This onesemester course is an introduction to computer programming and
problem solving using the C++ language. No prior programming experience required. Course concepts
include: problem solving techniques, program design, control structures,
data structures, computer graphics, algorithms, programming
environment and hardware. Free Windows C++ software is provided. This course is highly recommended for any student
interested in a career as a computer programmer or interested in majoring
in computer science at college.
GRADE LEVEL: 10  12 PREREQUISITES: None 
COMPUTER PROGRAMMING 2:
This one semester course is a continuation of the concepts and principles
introduced in Computer Programming 1, using Java as the programming platform.
Topics covered will include classes, objects, arrays, dynamic memory allocation,
HTML, and an objectoriented approach to problemsolving and program
development. Students will construct both applets and standalone applications. Free Windows Java software is provided.
GRADE LEVEL: 10  12 PREREQUISITES: COMPUTER PROGRAMMING 1
 COMPUTER SCIENCE  ADVANCED PLACEMENT 1 & 2:
This two semsester course sequence prepares students for the College
Board Advanced Placement exam in Computer Science. (note: the AP exam
will switch from C++ to Java for the 2003  2004 school year) Topics
covered will
include the APCS C++ classes, pointers, file handling, dynamic memory
allocation, analysis in the timing and efficiency of algorithms, linked
lists, stacks, queues, trees, searching, sorting, and recursion. Free Windows C++ software is provided.
GRADE LEVEL: 10  12 PREREQUISITES: Requires grade of B or better in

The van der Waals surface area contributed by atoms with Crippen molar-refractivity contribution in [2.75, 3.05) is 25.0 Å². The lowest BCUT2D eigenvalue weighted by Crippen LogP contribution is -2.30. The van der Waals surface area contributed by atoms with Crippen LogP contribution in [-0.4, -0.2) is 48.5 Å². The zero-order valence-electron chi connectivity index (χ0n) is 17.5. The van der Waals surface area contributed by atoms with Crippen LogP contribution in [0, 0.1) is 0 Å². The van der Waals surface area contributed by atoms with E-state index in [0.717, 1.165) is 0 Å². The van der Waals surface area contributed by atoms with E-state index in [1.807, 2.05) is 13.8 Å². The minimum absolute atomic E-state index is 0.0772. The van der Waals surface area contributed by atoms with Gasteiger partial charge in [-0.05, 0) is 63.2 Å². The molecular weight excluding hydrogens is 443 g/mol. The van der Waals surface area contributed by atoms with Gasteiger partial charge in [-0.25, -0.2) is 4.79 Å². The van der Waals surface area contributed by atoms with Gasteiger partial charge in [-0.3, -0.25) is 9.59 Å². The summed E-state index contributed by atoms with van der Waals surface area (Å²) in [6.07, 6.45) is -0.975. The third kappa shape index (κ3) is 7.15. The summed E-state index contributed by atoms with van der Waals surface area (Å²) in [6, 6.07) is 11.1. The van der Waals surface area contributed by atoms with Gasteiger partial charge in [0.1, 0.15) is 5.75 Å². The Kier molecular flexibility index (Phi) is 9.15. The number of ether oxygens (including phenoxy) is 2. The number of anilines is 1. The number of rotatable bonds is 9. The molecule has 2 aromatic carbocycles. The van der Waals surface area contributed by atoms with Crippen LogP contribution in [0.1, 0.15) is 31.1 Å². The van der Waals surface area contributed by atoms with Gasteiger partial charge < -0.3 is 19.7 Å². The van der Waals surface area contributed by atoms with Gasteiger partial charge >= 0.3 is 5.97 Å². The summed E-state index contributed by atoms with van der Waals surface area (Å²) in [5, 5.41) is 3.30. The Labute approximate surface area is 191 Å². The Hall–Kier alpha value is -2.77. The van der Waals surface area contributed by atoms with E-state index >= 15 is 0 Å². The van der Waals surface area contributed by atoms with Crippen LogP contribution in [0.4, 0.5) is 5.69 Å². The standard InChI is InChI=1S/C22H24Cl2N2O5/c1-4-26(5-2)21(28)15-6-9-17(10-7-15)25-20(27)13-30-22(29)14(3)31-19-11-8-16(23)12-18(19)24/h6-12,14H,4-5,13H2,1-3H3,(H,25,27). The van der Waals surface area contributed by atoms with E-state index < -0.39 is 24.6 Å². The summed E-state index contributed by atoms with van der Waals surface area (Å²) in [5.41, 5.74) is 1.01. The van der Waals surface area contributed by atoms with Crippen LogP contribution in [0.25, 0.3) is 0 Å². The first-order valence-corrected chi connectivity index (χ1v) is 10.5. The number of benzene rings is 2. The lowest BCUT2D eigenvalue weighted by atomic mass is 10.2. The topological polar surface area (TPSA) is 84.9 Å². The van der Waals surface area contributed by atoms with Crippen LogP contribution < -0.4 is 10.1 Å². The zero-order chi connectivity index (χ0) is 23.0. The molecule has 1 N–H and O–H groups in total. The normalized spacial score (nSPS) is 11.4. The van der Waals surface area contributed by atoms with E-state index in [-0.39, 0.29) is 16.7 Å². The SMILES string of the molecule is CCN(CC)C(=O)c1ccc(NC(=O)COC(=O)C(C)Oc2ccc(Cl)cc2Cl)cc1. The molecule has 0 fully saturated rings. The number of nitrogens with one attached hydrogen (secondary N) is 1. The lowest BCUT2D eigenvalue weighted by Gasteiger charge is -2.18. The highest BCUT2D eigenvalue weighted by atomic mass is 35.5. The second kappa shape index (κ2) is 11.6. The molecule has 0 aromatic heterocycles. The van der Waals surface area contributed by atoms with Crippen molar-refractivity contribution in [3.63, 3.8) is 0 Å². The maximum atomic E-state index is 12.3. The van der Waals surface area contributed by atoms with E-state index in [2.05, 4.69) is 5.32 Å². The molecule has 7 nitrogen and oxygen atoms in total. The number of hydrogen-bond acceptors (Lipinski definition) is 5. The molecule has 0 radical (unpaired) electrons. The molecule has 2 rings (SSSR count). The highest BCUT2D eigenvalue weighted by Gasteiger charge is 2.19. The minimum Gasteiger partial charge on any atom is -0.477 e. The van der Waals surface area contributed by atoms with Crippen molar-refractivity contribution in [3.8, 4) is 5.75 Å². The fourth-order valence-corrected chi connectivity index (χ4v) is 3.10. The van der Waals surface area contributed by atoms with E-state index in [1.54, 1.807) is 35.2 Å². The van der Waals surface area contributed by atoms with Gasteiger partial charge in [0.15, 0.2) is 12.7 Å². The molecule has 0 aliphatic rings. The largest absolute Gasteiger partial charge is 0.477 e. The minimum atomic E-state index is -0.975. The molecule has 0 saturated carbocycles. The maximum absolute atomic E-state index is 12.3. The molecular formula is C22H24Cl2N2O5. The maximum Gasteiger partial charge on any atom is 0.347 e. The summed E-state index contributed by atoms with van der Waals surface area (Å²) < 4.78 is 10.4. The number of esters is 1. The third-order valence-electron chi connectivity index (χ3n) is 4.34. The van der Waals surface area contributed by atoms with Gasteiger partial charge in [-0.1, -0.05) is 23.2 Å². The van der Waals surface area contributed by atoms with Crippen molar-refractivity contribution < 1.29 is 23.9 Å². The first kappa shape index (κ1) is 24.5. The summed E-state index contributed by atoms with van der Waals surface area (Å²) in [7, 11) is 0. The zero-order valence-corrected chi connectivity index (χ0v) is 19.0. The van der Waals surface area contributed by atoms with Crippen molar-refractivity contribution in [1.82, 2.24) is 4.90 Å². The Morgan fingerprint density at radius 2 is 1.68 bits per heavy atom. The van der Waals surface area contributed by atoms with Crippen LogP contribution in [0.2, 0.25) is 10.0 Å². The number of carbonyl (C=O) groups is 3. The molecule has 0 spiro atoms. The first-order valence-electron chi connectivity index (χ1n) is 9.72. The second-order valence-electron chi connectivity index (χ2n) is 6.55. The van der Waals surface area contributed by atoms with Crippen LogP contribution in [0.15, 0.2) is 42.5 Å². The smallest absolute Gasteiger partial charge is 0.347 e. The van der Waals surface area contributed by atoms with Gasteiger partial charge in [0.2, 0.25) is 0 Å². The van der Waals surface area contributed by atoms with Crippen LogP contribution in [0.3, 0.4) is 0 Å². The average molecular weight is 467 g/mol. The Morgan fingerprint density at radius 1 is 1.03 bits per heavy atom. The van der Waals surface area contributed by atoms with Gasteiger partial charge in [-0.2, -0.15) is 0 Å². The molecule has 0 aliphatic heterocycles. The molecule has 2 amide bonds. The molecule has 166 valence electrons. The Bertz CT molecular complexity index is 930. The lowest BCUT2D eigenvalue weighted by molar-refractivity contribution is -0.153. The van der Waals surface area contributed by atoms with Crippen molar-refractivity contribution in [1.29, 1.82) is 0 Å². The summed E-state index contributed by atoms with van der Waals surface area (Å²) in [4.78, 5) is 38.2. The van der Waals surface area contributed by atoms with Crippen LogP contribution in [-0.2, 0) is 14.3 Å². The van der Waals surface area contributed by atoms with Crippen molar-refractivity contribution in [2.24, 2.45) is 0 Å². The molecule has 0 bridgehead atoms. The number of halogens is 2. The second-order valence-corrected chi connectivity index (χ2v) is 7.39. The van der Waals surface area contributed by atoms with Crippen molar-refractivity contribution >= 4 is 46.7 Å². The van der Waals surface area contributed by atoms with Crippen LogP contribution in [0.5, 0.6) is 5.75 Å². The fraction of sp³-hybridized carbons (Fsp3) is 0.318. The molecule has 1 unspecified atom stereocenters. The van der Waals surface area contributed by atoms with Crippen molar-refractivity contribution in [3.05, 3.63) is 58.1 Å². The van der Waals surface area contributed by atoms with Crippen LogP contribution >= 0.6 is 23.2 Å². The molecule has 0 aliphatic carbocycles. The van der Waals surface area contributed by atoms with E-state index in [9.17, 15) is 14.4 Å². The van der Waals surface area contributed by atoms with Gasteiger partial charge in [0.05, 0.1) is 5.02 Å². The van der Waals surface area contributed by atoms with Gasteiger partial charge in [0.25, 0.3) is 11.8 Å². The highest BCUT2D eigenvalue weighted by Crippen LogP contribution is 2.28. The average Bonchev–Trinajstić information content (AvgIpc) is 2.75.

Computer Programming 1 or 2 or permission of teacher
 ALGEBRA 1:
The first semester of the first year of algebra presents a study of symbols and sets, variables, properties of the natural and real numbers, operations with monomials and polynomials, linear equations and inequalities in one or two variables, polynomials and factoring.
GRADE LEVEL: 9  12 PREREQUISITES: None
 ALGEBRA 2:
The second semester of the first year of algebra covers the study of polynomials, factoring, graphing and solutions of systems of equations or inequalities, operations on rational expressions, properties of exponents and radicals, the solutions of quadratic equations, probability and statistics, and elementary trigonometry.
GRADE LEVEL: 9  12 PREREQUISITES: Passing grade in Algebra 1
 

Grading Policy 
In my computer classes grades for each six week marking period are based on a weighted average of quizzes (70%), assignments (20%) and class participation (10%) for that grading period. The class participation grade is a subjective grade based on your productive use of lab time. The semester grade is the average of the three six week marking period grades and the final exam.
In my algebra class, the grade for each six week marking period is the average of the test grades for that marking period. Homework is collected every test day and missing homework may have a negative effect on that test grade. The semester grade is the average of the three six week marking period grades and the final exam.


Attendance 
Timeliness and regular attendence are critical. Citizenship is based primarily on tardies and/or class cuts as well as inclass behavior. 3 tardies in a 6 week period results in an W. Any cuts result in a U. 

Questions and Comments 
This purpose of this homepage is to provide an easy way for students and parents to check grades in my class and to facilitate communication. Let me know if your have any comments or suggestions.
mrsimon@earthling.net Lowell Computer Lab (Room 334): 5649758